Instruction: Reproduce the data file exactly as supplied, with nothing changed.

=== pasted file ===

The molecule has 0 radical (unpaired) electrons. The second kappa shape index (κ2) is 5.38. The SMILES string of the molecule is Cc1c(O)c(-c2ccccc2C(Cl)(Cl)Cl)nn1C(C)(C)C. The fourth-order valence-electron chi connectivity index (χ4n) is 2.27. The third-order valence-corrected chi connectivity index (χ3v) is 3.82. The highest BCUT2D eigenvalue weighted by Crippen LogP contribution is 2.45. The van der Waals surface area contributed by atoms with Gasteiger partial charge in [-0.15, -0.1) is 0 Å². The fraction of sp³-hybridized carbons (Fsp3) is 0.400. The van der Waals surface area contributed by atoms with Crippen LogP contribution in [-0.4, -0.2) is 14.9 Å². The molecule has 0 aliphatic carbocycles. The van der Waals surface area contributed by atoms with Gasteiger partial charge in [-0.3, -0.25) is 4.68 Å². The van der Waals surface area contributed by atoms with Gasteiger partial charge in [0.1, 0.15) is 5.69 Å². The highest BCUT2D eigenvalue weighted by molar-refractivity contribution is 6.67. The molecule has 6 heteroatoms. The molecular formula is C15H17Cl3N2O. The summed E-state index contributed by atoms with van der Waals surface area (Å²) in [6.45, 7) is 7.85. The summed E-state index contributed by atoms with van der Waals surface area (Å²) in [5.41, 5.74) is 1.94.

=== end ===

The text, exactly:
The molecule has 0 radical (unpaired) electrons. The second kappa shape index (κ2) is 5.38. The SMILES string of the molecule is Cc1c(O)c(-c2ccccc2C(Cl)(Cl)Cl)nn1C(C)(C)C. The fourth-order valence-electron chi connectivity index (χ4n) is 2.27. The third-order valence-corrected chi connectivity index (χ3v) is 3.82. The highest BCUT2D eigenvalue weighted by Crippen LogP contribution is 2.45. The van der Waals surface area contributed by atoms with Gasteiger partial charge in [-0.15, -0.1) is 0 Å². The fraction of sp³-hybridized carbons (Fsp3) is 0.400. The van der Waals surface area contributed by atoms with Crippen LogP contribution in [-0.4, -0.2) is 14.9 Å². The molecule has 0 aliphatic carbocycles. The van der Waals surface area contributed by atoms with Gasteiger partial charge in [-0.3, -0.25) is 4.68 Å². The van der Waals surface area contributed by atoms with Gasteiger partial charge in [0.1, 0.15) is 5.69 Å². The highest BCUT2D eigenvalue weighted by molar-refractivity contribution is 6.67. The molecule has 6 heteroatoms. The molecular formula is C15H17Cl3N2O. The summed E-state index contributed by atoms with van der Waals surface area (Å²) in [6.45, 7) is 7.85. The summed E-state index contributed by atoms with van der Waals surface area (Å²) in [5.41, 5.74) is 1.94.